It depends on how the car pulls the amps from the alternator. If the alternator generates 120A but the car sucks only 90A out of it then there's no issue. But if the alternator pushes the 120A into a 90A circuit it may be problematic in terms of the wires get very hot or even catch fire. I would go with the manyfacturer's spec in this case. Why risk?
 

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A 120A, 12V alternator, or for that matter a 1,000 Amp-capable 12V alternator, won't 'push' more current than a 90A, because the 'push', which we call Voltage, is basically the same in all cases- as long as the car's electrical system is stock*. If the load for some reason exceeds the alt's current capacity, then the battery makes up the difference. But I agree; keep the stock alternator unless there is a special situation like charging extra batteries.

*An extremely dead battery may take more current from the 120A than the 90A, until the battery's voltage raised to the normal range. The resulting extra heat might not be good though.
 

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It's been done, but I forget if it was just a pulley change or if the harness needed to be swapped too.
Just a pulley change.

I will run a higher amperage for a few reasons.

My Passat only gets driven maybe a couple times a week and a lot of that is short trips with many start and stop cycles. Just a little extra insurance to keep the battery topped up and in good condition.

Higher current draw from accessories in everyday driving:
  • Replacement speakers and sub with amplifier totaling ~600w RMS (30-35 amps draw max)
  • Upgraded some things from GLS trim to GLX like power seats and whatnot
  • Removed the fan clutch and installed an electric fan instead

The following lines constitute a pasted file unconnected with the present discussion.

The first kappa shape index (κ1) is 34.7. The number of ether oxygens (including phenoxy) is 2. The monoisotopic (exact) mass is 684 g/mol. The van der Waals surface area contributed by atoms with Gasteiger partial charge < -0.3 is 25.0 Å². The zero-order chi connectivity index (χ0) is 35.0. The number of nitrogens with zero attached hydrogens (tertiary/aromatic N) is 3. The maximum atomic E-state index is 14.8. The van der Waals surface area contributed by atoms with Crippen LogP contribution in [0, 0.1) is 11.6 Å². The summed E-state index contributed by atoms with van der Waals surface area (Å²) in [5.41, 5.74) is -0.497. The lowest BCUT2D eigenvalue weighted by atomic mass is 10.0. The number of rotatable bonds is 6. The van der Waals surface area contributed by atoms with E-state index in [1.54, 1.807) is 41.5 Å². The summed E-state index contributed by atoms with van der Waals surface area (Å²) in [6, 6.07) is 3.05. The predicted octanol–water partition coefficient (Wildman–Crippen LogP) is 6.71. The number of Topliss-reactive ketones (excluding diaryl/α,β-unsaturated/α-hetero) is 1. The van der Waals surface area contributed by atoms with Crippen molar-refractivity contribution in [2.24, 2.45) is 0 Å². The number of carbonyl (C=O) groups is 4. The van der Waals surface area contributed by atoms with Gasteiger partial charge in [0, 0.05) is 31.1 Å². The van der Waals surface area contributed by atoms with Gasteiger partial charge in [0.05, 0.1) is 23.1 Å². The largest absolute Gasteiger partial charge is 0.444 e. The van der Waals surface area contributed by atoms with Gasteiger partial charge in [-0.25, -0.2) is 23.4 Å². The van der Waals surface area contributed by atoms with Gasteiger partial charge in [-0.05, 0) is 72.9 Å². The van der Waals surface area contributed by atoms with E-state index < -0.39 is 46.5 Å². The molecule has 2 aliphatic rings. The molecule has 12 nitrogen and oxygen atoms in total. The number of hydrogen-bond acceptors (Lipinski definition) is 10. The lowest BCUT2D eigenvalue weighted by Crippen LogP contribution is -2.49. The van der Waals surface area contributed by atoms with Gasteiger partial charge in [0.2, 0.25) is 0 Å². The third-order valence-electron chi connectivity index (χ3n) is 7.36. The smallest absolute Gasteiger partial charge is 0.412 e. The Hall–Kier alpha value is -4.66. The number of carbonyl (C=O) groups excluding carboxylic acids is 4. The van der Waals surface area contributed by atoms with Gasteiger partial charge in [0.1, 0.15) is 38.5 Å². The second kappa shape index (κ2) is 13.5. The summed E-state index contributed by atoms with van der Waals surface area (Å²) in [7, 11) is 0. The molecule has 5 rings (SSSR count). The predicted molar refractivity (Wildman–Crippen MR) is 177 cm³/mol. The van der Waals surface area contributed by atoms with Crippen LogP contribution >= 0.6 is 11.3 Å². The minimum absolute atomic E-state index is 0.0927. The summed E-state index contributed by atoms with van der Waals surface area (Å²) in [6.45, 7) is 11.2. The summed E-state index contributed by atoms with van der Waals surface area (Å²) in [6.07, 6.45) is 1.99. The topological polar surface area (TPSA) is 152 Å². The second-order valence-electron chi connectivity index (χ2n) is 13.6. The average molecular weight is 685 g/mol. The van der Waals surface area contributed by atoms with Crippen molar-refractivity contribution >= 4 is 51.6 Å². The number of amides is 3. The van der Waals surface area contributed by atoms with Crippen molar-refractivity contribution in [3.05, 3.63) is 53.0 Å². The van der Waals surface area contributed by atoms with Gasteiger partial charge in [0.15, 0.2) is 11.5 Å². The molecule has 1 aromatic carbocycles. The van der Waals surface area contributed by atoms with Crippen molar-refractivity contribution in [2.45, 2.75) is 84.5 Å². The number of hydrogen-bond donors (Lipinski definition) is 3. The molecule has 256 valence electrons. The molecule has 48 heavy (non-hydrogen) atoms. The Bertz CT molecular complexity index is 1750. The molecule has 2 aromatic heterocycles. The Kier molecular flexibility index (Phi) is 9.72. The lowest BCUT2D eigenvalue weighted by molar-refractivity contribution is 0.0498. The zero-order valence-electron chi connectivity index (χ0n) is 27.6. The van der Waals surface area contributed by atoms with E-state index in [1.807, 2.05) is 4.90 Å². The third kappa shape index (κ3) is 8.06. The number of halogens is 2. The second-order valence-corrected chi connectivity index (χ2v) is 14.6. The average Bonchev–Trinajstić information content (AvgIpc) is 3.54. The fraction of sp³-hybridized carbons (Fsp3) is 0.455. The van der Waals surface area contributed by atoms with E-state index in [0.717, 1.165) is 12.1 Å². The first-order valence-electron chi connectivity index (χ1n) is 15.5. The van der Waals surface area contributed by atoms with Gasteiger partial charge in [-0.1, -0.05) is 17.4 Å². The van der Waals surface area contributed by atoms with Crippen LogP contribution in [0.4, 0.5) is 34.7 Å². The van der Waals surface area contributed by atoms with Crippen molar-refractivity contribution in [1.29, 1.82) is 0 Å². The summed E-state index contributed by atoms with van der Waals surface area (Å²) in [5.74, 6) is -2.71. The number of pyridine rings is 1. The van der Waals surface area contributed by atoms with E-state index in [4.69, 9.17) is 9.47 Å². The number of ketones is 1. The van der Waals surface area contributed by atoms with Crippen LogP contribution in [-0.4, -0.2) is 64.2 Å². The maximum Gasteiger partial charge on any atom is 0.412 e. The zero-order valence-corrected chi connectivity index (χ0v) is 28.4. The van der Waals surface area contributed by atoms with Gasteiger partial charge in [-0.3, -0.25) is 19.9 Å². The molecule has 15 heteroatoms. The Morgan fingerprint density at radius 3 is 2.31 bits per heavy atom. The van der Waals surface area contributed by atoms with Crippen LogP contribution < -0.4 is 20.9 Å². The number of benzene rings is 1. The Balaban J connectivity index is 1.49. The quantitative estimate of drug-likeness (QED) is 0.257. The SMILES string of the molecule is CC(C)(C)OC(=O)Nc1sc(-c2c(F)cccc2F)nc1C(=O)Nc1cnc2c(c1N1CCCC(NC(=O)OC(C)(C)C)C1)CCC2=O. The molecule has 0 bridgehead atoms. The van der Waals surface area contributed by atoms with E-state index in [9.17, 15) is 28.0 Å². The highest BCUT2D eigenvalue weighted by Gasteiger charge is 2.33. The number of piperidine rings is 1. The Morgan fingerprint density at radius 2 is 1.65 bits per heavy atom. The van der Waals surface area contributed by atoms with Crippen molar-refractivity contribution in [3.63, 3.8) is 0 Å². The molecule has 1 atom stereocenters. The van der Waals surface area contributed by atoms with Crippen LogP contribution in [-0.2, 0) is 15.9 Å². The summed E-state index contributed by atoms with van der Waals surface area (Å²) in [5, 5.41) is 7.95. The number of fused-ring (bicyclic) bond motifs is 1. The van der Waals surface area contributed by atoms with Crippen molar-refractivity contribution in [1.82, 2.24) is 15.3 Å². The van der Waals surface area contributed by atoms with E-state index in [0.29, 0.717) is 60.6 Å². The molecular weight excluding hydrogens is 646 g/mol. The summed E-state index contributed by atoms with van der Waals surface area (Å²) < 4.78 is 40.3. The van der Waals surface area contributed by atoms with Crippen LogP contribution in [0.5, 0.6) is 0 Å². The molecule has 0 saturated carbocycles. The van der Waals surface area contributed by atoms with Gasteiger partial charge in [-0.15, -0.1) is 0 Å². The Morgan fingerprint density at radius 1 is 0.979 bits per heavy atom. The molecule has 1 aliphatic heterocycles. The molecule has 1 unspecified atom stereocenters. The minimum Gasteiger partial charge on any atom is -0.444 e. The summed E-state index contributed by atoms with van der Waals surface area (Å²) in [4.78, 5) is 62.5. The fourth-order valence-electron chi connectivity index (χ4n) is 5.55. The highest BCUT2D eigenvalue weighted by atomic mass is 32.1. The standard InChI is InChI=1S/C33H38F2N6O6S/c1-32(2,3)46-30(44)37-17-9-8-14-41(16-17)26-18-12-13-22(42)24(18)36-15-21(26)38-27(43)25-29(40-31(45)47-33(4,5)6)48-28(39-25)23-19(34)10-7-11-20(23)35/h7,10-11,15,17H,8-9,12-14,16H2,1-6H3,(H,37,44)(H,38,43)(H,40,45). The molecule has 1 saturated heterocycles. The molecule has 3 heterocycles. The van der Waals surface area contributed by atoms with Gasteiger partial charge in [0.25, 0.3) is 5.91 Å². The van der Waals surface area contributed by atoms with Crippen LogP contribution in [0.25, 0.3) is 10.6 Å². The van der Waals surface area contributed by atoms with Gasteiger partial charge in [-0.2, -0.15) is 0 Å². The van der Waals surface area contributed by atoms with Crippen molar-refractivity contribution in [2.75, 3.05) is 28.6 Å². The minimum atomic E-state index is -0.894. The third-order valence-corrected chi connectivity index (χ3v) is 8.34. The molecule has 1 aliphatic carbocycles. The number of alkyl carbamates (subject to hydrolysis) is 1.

I figure radio is about 5A, defroster 15A, A/C 35A (both fans on), headlights 11A, audio system ~24A = ~80-85A and that's not counting the load the coils and injectors draw.

Here's a good link to figure some things out. https://www.aa1car.com/library/electrical_amp_loads.htm

The wiring gauge is within spec for each of the components connected. If anything would need to be upgraded, it would be the "Big Three"; alternator to the battery, battery to ground, and engine to ground. I might as well do while there. https://www.passatworld.com/forums/...09218-updating-electrical-system-big-3-a.html

Besides, its like using a charger for your phone. 1.5 vs 2.1 vs 2.4. If your phone only charges at 1.5A, it will charge at that rate, even if you use a 2.4A charger. It is supply and demand. It will only put out as much amperage as it being asked to.

Sorry, swayed a little OT.
 
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Discussion Starter · #16 ·
Thanks for all your help, attention (to such a long post), and tips.

I've been researching some of the things that I've read.
(I am mechanically inclined, but electronics is my weakness.)

VAGguy said:
...
As has been said, many times, a simple changing of brushes or the regulator assembly will fix it; provided it is the alternator and not connection related.
...
I just watch a youtube video about how to replace that. I guess I'll figure out if my exact alternator has such a part available for sale somewhere.


PZ said:
Do the dash lights come on when the key is 1st turned? If not, there is a good chance it's the ignition switch. If they do, you may have a wiring issue, either a bad ground or a bad braided lead from the starter relay to the starter body.

The alternator problem may be related if it's a bad ground. Usually alternators fail completely, not intermittently. A bad ground would explain that and save you having to replace the alternator. If the alternator is still bad, replacement is a hassle. Depending on your shoulder issue, it may be too much. You need to be able to place the car in service position, remove the bolts either from above or below and remove the wiring from below. It's not a lot of force required, but working below a car with a dislocated shoulder (as I done) is painful.